Deputy Editor’s Message, September 2023

Grant Cubbon Deputy EditorAnother successful CRPA conference is in the books! Unfortunately, I wasn’t able to attend this year; however, two of my staff did make the trip to Halifax. They were both impressed with the talks, the hospitality, and the opportunity to network with radiation protection (RP) professionals from across the country. Kudos to the organizing committee for a job well done!

My absence from CRPA 2023 was because I was attending another conference—RadSynch23. For those of you who don’t know (which I expect is pretty much all of you!), RadSynch is a conference held every couple of years for radiation safety personnel from synchrotron facilities around the world. “What kind of facilities?” you ask.

A synchrotron is a facility that uses the “light” created by changing the direction of a charged particle to study the structural and chemical properties of materials at the molecular level. Most, but not all, synchrotrons use an electron beam. If you circulate the beam in a ring (typically a 4-inch tube under high vacuum, usually a few hundred metres in circumference), you get a tangential beam of light at every bend. While the ring looks circular, it is actually a series of straight sections connected by sections of magnets that bend the path of the electrons and focus the electron beam. The straight sections may include “wiggler” and “undulator” magnet arrays that significantly increase the amount of light. That light beam can be used to probe material.

Detecting the photons after they pass through a sample allows for the analysis of structure, content, or even image. The bright light (1X1020photons/sec/mm2) allows high-resolution techniques, typically on very small samples (but much larger samples are probed on some beamlines) that can be used for any science requiring light as an analytical tool. There are about 70 synchrotrons in the world, with about 40 that are similar to the Canadian Light Source (where I work).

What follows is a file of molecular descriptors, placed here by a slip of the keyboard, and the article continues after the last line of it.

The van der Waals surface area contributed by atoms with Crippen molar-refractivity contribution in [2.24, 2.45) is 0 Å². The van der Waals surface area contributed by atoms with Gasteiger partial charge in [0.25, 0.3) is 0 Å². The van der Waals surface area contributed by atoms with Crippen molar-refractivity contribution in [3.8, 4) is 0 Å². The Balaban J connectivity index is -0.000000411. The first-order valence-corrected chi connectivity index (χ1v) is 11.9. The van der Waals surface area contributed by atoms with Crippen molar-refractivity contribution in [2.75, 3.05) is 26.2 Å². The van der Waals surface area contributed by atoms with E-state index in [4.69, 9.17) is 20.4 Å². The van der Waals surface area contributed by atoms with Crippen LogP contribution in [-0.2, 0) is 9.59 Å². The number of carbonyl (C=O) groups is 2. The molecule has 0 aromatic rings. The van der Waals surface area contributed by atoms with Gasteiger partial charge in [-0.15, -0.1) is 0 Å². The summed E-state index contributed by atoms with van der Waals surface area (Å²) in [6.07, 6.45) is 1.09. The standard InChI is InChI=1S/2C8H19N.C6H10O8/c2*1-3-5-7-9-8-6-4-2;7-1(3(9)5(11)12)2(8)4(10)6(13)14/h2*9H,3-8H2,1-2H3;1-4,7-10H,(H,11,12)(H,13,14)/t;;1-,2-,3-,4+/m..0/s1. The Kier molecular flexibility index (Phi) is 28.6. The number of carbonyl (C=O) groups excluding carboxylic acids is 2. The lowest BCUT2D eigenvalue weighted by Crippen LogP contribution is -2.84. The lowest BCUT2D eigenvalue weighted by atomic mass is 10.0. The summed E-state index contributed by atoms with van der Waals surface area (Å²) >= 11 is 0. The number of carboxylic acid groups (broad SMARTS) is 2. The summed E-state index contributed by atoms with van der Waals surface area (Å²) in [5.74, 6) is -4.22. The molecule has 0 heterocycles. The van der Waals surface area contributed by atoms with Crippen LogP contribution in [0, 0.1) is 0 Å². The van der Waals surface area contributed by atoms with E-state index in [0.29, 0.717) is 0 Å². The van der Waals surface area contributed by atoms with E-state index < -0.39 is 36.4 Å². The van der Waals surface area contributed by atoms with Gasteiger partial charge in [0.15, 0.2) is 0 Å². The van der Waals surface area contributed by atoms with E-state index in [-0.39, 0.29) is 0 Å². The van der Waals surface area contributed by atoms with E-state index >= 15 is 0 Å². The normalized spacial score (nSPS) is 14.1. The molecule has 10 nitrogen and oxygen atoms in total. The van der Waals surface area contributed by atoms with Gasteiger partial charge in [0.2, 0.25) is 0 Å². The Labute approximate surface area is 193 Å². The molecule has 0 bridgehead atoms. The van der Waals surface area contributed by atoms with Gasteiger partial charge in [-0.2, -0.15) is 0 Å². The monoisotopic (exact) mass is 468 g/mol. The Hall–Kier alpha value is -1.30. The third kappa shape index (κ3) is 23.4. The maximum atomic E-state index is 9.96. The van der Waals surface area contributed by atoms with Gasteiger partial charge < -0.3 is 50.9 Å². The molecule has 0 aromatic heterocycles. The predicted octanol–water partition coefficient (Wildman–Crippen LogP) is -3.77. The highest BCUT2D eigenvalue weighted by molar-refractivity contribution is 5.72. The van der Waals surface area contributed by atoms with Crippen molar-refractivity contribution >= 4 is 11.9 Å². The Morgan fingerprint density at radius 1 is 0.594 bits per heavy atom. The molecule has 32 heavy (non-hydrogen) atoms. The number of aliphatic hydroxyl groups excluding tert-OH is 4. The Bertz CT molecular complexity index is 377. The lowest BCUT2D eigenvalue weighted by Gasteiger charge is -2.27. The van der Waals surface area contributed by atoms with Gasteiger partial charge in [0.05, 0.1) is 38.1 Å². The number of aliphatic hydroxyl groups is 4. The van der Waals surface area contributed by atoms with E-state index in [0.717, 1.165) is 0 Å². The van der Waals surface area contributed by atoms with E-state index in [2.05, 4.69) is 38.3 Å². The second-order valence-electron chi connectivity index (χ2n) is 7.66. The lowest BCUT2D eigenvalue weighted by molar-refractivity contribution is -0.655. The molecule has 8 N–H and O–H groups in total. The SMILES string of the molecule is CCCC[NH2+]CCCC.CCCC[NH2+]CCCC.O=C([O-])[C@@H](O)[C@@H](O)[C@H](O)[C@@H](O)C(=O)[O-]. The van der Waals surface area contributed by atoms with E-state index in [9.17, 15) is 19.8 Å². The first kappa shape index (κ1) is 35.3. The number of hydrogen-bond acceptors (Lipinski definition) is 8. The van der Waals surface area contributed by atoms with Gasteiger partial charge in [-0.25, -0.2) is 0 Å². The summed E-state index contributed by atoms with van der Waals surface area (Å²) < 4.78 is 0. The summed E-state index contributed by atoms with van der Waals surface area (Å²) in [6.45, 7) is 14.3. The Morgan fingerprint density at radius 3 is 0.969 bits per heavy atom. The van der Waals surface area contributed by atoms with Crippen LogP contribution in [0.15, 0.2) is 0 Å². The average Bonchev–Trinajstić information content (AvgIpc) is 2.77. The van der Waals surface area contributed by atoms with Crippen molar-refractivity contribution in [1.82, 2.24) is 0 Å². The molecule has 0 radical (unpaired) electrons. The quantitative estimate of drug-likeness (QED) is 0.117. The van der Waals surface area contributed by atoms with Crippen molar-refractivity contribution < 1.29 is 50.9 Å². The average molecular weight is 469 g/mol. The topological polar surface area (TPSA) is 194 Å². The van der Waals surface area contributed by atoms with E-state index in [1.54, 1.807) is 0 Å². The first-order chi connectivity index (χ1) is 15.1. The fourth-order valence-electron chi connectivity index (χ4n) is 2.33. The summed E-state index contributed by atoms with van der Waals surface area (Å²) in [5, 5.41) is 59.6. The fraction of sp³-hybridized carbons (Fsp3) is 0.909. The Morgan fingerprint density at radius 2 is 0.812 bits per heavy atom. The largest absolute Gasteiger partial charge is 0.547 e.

So, the RadSynch conference is an opportunity for synchrotron RP folks to get together and discuss upgrades, share successes and opportunities for improvement, and look to the future to see where science will take the next generation of facilities.

Photo of the participants at RadSynch23 standing in front of the European Synchrotron Radiation Facility.

Participants at RadSynch23 standing in front of the European Synchrotron Radiation Facility (ESRF). Can you spot Grant in the front row? (Photo by Marine Duding)


What I find most interesting about the conference is that every synchrotron facility is unique. The beam energy, the ring circumference, the number and type of beamlines, the regulatory framework, the resources available, and the culture all play a part in the design and safe operation. The research and experiences shared at the conference provide takeaways that, with a little adaptation, can be used to improve other synchrotron facilities. When you couple this with meeting and renewing contact with colleagues, attendance at the conference is invaluable if you’re into RP at synchrotron facilities!

Specialization in RP is one of the many things that makes the RP field so interesting. It seems no two facilities are exactly the same. Detailed designs, including modelling for radiation hazards, are integral to any facility producing ionizing radiation. Once operational, human factors and work management become increasingly important in keeping radiation exposures as low as reasonably achievable (ALARA) and maintaining a high safety standard.

The integration of safe design and operation in a dynamic work or research environment can be challenging. Conferences are a way to share successes and to learn from the experiences of other RP professionals.

I am already looking forward CRPA2024 in Edmonton.


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